Hi Brian that is correct the end of one coil is connected to the start of the next

Mickyt

Brian H05/11/2019 10:14:52
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1294 forum posts
99 photos

Thanks for clarifying Mickey, and thanks to all who replied.

Wonderful Forum this!

Brian

not done it yet05/11/2019 10:24:53
3583 forum posts
15 photos

One can consider it as connecting them in series, but being careful that each coil is pulling in the same direction as the others. What one does not want is one coil connected such that it is opposing the the other two!

Mike Poole05/11/2019 13:41:51
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2188 forum posts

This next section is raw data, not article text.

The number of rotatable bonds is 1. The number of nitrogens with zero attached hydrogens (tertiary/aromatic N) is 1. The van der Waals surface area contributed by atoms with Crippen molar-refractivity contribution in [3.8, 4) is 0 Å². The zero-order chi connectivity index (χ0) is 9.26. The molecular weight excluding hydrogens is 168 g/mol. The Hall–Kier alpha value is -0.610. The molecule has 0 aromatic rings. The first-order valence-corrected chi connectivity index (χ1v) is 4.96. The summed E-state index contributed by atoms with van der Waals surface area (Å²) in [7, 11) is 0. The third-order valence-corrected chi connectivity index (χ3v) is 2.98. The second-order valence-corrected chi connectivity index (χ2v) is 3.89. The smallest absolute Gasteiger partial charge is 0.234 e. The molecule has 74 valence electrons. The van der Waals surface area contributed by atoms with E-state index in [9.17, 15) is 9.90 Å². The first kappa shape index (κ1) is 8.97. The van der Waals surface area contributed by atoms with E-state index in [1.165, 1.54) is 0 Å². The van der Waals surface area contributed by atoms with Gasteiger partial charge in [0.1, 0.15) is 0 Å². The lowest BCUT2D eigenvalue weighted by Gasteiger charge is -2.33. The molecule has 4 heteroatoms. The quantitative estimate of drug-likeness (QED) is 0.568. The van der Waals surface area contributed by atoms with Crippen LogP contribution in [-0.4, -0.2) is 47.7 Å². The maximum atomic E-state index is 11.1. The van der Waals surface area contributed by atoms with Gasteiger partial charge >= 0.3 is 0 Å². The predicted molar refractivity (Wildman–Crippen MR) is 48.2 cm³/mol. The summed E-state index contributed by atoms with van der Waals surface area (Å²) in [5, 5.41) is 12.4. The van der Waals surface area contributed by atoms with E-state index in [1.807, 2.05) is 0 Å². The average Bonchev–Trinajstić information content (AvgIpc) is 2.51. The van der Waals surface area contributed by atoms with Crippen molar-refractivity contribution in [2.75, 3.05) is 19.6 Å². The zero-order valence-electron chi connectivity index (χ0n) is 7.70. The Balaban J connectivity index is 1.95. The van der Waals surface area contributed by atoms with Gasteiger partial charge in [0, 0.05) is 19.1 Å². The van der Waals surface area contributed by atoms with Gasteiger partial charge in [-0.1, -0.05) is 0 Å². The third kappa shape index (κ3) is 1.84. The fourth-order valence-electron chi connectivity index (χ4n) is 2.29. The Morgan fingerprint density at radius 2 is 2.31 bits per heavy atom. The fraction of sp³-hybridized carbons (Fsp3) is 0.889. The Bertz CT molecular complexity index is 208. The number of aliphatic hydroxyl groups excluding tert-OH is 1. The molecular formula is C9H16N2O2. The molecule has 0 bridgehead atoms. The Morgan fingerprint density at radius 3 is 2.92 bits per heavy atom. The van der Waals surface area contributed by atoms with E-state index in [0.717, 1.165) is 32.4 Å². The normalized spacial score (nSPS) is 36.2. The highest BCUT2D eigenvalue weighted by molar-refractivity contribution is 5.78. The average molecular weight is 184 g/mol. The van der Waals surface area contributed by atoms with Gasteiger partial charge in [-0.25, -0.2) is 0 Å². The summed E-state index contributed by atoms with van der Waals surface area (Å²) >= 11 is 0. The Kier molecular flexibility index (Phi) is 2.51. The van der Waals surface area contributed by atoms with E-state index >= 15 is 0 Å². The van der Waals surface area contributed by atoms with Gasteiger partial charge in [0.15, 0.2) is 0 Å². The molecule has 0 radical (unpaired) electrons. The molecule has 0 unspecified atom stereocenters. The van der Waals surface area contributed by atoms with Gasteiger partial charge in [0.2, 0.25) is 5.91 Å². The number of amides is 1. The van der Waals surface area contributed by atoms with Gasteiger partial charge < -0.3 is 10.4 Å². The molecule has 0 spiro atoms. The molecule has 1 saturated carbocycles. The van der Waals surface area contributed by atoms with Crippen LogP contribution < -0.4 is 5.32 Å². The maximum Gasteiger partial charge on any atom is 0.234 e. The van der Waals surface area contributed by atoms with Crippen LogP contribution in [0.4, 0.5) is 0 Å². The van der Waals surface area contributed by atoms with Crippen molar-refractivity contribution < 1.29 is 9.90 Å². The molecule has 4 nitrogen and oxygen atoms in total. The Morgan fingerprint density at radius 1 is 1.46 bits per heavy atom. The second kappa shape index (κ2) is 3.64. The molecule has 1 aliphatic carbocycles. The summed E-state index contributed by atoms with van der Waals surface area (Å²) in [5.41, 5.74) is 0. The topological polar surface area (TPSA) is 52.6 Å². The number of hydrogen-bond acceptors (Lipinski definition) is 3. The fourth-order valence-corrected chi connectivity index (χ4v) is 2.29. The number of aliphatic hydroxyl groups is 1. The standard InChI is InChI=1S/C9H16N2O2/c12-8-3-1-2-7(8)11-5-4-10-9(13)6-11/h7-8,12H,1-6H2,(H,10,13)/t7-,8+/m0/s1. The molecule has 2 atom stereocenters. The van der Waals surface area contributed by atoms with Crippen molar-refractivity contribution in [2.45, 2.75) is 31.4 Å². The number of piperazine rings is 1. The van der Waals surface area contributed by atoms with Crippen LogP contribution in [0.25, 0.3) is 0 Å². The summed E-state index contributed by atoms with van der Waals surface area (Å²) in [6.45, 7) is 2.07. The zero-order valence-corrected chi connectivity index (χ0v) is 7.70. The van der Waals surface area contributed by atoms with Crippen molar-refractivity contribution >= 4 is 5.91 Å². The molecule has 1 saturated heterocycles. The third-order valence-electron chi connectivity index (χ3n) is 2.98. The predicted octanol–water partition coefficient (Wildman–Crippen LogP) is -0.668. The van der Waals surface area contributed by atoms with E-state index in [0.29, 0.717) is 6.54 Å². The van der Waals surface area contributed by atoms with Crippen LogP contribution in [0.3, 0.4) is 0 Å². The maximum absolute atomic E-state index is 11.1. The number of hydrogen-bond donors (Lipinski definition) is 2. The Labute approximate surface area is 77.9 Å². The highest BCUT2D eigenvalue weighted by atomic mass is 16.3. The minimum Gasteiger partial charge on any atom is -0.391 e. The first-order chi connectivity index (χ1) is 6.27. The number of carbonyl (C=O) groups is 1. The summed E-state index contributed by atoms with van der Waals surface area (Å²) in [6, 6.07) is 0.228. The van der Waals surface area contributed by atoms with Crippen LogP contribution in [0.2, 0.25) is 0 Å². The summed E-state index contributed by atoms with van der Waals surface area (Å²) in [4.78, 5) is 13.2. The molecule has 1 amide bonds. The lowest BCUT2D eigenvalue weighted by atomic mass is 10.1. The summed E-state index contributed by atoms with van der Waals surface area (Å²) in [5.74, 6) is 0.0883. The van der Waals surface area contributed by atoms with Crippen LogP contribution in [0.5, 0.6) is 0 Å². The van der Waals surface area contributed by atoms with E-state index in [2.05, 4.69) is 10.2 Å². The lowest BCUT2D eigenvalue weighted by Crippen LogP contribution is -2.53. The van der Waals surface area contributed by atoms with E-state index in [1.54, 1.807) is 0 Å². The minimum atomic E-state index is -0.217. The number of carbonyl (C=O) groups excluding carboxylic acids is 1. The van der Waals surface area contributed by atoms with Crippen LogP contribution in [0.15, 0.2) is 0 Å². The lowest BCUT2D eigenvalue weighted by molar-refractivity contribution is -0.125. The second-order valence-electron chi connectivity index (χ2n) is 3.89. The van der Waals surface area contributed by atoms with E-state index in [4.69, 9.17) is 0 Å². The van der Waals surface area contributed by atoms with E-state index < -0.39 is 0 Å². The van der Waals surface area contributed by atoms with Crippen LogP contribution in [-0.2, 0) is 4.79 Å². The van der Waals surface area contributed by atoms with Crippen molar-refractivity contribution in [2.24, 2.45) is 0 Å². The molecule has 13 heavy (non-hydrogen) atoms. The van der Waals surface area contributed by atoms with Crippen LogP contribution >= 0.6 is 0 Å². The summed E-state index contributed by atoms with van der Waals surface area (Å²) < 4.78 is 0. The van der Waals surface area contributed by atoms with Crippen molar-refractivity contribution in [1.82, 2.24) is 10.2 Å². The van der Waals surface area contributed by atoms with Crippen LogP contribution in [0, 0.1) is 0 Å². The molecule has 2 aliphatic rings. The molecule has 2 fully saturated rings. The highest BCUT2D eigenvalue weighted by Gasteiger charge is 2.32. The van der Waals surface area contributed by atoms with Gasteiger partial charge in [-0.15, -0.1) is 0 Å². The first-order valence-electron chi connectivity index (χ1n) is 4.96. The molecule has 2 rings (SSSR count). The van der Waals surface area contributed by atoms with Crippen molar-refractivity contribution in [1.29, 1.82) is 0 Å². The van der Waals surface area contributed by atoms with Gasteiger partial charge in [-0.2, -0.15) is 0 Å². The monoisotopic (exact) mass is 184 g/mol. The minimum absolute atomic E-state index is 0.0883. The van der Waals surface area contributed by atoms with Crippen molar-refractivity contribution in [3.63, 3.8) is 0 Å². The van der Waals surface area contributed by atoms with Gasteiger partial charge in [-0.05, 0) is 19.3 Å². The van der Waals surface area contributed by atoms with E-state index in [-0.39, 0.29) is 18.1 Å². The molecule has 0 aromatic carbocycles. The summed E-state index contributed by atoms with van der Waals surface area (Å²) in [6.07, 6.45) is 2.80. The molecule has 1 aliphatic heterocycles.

52 photos

Motor.jpeg

A picture can be worth a thousand words.

 

Mike

Edited By Mike Poole on 05/11/2019 13:42:06

Brian H05/11/2019 14:51:54
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1294 forum posts
99 photos

Many thanks Mike, that very helpful.

Brian

Emgee05/11/2019 16:18:37
1272 forum posts
210 photos

Brian, nice clear detail in Mike's picture, are you up and running now ?

Emgee

Brian Oldford05/11/2019 17:27:27
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586 forum posts
4 photos
Posted by not done it yet on 05/11/2019 10:24:53:

One can consider it as connecting them in series, but being careful that each coil is pulling in the same direction as the others. What one does not want is one coil connected such that it is opposing the the other two!

Been there, done that.frown Eventually sorted it out.

 

 

Edited By Brian Oldford on 05/11/2019 17:27:56